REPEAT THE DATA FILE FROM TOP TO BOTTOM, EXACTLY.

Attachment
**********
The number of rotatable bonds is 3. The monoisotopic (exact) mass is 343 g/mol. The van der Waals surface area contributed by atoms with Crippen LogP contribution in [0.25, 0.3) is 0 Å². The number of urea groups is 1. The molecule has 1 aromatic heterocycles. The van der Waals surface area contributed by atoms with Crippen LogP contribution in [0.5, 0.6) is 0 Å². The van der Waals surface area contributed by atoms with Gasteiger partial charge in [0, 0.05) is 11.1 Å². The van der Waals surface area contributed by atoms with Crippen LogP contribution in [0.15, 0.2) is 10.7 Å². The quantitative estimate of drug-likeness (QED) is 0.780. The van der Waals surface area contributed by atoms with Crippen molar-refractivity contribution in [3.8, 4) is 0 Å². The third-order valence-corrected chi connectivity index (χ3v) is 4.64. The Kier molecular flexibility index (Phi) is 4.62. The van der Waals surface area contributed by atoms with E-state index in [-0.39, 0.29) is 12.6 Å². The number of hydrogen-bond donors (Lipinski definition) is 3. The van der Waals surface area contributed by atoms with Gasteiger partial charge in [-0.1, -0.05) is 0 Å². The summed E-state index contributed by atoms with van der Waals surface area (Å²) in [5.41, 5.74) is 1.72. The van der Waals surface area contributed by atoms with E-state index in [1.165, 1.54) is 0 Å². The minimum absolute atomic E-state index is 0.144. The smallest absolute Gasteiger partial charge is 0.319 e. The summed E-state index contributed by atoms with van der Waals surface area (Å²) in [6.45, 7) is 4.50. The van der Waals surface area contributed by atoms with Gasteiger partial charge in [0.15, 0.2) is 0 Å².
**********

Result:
The number of rotatable bonds is 3. The monoisotopic (exact) mass is 343 g/mol. The van der Waals surface area contributed by atoms with Crippen LogP contribution in [0.25, 0.3) is 0 Å². The number of urea groups is 1. The molecule has 1 aromatic heterocycles. The van der Waals surface area contributed by atoms with Crippen LogP contribution in [0.5, 0.6) is 0 Å². The van der Waals surface area contributed by atoms with Gasteiger partial charge in [0, 0.05) is 11.1 Å². The van der Waals surface area contributed by atoms with Crippen LogP contribution in [0.15, 0.2) is 10.7 Å². The quantitative estimate of drug-likeness (QED) is 0.780. The van der Waals surface area contributed by atoms with Crippen molar-refractivity contribution in [3.8, 4) is 0 Å². The third-order valence-corrected chi connectivity index (χ3v) is 4.64. The Kier molecular flexibility index (Phi) is 4.62. The van der Waals surface area contributed by atoms with E-state index in [-0.39, 0.29) is 12.6 Å². The number of hydrogen-bond donors (Lipinski definition) is 3. The van der Waals surface area contributed by atoms with Gasteiger partial charge in [-0.1, -0.05) is 0 Å². The summed E-state index contributed by atoms with van der Waals surface area (Å²) in [5.41, 5.74) is 1.72. The van der Waals surface area contributed by atoms with E-state index in [1.165, 1.54) is 0 Å². The minimum absolute atomic E-state index is 0.144. The smallest absolute Gasteiger partial charge is 0.319 e. The summed E-state index contributed by atoms with van der Waals surface area (Å²) in [6.45, 7) is 4.50. The van der Waals surface area contributed by atoms with Gasteiger partial charge in [0.15, 0.2) is 0 Å².